• Officials in May claimed that “excessive pre-commencement planning conditions can slow down or stop the construction of homes after they have been given planning permission”, and that the new bill will “tackle the overuse, and in some cases, misuse of certain planning conditions, and thereby ensure that development, including new housing, can get underway without unnecessary delay”.
  • On the subject of government policy after the appointment of a new PM, Rob Whiteman, Cipfa’s chief executive and a former senior civil servant and council chief executive, was apprehensive that families would not get the homes they need because of continuous changes to housing policy.  “The situation is desperate,” he claimed this July.

london+planning.jpg 

Will planning reform overcome Brexit disruption?

Any plan formulated this year must now be discussed in the context of Brexit, and whether reforms can survive after the vote. With a new Prime Minister in Number 10, with her own cabinet and outlook on how the UK should manage its finances, will the planning bill be prioritised or be suspended temporarily?

A crucial part of the bill, and a major challenge moving forward will be providing local authorities with the resources to successfully deploy the bill. Staffing levels in local authority planning departments have dropped by 37% during the past five years. Sufficient resources to meet forward planning measures must be addressed.

As The Telegraph points out, reform of Britain’s ‘Byzantine’ planning laws should be an urgent priority for the new government to stem a deepening housing crisis and productivity deficit - particularly as the construction industry became one of the first casualties of the Brexit result. Policy details for a May government have not yet been finalised, however, her first speech as Prime Minister outside Number 10, which discussed the wavering ideology of a One Nation Government, and addressed difficulties amongst young people to buy a home of their own, gave early indications that housing will be a priority.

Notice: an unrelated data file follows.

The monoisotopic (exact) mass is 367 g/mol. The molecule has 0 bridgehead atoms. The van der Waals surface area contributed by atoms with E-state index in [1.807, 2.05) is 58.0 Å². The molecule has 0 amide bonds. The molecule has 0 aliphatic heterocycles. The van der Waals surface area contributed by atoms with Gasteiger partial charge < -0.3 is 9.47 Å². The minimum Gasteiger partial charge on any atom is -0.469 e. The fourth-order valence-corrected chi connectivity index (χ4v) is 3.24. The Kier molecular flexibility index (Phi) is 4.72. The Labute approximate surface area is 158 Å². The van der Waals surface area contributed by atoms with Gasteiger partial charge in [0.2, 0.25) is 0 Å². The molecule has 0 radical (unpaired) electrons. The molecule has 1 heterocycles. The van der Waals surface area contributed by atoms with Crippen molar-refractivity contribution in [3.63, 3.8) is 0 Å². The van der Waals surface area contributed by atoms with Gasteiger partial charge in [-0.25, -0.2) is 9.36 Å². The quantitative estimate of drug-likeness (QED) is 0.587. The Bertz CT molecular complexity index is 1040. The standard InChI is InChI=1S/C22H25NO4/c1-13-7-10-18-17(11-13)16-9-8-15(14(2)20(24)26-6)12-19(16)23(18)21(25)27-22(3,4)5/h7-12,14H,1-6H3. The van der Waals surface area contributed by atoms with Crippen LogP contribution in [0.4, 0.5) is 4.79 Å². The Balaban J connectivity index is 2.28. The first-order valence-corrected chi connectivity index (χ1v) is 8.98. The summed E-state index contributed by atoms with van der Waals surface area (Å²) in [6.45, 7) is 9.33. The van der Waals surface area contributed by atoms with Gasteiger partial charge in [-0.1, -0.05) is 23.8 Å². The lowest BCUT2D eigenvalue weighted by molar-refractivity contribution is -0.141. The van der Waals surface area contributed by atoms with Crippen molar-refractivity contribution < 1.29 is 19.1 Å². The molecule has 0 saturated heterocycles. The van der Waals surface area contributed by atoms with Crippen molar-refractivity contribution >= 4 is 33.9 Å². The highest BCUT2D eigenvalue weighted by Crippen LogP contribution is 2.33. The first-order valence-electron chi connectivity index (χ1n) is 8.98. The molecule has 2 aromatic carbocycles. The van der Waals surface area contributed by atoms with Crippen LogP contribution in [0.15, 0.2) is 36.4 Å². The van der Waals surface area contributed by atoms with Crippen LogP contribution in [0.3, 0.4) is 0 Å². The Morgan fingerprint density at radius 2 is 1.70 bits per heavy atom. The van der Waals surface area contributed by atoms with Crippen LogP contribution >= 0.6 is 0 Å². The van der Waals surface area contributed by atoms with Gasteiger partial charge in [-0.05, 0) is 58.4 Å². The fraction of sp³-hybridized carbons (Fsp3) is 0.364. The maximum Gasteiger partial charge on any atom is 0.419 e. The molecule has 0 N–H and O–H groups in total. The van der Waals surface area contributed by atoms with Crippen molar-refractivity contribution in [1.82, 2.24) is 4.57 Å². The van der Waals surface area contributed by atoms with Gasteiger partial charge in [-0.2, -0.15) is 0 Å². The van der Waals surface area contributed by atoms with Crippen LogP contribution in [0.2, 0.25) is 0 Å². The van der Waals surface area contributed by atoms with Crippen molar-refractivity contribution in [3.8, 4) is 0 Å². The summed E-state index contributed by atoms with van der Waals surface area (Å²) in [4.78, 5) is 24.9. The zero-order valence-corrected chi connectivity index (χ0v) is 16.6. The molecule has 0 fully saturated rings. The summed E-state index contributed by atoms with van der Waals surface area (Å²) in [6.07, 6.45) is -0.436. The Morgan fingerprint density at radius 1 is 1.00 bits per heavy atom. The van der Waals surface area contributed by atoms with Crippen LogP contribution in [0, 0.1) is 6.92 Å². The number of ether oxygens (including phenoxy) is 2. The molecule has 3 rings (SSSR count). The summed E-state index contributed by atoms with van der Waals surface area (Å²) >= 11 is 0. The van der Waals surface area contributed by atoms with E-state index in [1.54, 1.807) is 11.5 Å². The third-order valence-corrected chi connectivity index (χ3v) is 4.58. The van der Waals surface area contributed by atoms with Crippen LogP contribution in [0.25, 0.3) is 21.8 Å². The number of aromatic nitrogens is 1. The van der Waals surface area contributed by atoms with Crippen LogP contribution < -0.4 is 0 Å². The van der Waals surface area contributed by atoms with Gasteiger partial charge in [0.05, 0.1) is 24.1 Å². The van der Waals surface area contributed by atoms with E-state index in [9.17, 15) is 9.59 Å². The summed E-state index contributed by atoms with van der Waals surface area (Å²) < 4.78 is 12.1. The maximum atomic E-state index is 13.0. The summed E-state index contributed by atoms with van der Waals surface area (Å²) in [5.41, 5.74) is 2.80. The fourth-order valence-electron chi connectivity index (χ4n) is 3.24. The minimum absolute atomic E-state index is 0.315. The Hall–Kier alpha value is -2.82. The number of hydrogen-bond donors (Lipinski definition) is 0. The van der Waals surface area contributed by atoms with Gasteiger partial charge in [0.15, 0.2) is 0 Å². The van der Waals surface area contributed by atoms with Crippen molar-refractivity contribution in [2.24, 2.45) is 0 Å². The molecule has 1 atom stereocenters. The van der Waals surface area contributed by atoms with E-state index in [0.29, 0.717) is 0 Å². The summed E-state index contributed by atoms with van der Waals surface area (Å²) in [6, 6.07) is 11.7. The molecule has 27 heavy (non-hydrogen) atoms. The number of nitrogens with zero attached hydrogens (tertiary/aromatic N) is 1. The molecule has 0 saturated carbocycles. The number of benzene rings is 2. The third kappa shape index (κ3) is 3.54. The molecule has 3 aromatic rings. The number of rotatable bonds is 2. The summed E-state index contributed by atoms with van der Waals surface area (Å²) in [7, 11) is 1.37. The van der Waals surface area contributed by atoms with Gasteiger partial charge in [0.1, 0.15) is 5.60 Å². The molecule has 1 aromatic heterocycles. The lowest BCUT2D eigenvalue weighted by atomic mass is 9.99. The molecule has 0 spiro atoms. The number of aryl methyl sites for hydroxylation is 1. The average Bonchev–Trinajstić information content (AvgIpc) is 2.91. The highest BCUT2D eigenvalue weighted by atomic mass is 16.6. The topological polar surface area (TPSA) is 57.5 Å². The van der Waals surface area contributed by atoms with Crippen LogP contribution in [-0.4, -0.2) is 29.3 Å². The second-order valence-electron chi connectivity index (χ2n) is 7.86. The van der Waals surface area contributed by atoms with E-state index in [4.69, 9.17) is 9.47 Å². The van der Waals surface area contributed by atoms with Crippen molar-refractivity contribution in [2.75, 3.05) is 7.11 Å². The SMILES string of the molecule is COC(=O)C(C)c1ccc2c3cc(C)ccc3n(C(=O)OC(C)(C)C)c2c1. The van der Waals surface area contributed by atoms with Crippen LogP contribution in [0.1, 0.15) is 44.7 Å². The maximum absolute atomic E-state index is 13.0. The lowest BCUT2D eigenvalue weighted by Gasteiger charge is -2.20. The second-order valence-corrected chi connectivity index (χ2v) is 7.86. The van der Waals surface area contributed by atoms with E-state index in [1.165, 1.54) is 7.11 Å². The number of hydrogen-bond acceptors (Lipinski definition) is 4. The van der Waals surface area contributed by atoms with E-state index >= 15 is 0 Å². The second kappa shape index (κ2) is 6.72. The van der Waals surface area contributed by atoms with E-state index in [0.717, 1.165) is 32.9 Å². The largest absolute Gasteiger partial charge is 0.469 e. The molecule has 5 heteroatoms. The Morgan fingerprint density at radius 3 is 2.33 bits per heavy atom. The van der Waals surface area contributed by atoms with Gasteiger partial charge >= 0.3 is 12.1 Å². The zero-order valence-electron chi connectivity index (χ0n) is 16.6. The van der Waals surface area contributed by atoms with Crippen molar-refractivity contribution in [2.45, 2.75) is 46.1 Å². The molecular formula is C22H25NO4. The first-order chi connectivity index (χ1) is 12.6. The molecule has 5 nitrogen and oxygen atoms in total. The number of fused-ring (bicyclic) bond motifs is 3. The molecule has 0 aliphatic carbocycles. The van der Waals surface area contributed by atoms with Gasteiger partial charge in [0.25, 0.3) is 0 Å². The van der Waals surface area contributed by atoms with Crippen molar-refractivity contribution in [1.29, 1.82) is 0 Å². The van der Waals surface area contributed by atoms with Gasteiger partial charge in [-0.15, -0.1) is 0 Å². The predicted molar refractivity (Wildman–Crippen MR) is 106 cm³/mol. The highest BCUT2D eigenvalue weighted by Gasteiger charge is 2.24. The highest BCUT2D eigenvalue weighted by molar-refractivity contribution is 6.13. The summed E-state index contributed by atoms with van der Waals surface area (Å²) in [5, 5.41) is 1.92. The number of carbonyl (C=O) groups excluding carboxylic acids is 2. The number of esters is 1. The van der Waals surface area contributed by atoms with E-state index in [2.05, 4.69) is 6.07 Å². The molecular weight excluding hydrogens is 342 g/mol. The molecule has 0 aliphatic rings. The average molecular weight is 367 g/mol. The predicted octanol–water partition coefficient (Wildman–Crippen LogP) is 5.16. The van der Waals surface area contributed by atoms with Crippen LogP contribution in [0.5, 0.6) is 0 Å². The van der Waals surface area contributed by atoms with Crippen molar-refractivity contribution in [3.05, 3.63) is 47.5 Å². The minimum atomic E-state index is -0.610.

Rhetoric must now be transferred to reality, with the provision of social and affordable homes brought into the fold alongside subsidised home ownership schemes. The new minister for housing and planning, Gavin Barwell, has said that he is looking forward to “working with councils, housing associations, developers and investors to ensure we build the homes people need and deserve”. Planning organisation RTPI has already called on Barwell to value the critical role of the planning profession within the UK’s housing policy framework. When quizzed about the development of the UK green belt, Barwell and new ministers in the Department for Communities and Local Government pledged to protect the land, with the former claiming that the majority of green belt development is “inappropriate” and “should be refused planning permission except in very special circumstances.”

The government is keen to continue the overriding takeaway from the Queen’s Speech that policy should work toward economic stability, so the promotion of reform could be prioritised to meet that need. The pledge to “further strengthen neighbourhood planning and give even more power to local people” has been largely welcomed, but the next question is whether a May government can deliver devolution and localism on a much larger scale in order to put the ‘Neighbourhood’ into the ‘Neighbourhood planning and Infrastructure bill’.

Further high-level market information and analysis

LD Events will be hosting the next crucial Viability and Planning conference on 27th September at ETC Venues, St Paul’s. Now in its 9th year, the annual conference has been completely updated to provide a fresh look at the current viability & planning position in Residential Development. Industry professionals will discuss the effects of the Housing and Planning Act, what it will mean for residential development, the view of the private sector, and how developers will respond to new policy, amongst other agendas.

Last year this event sold out more than a month in advance. We have a bigger venue this year but we expect that this event will sell out too; please book early to guarantee your place.

 

Posted: 02/08/2016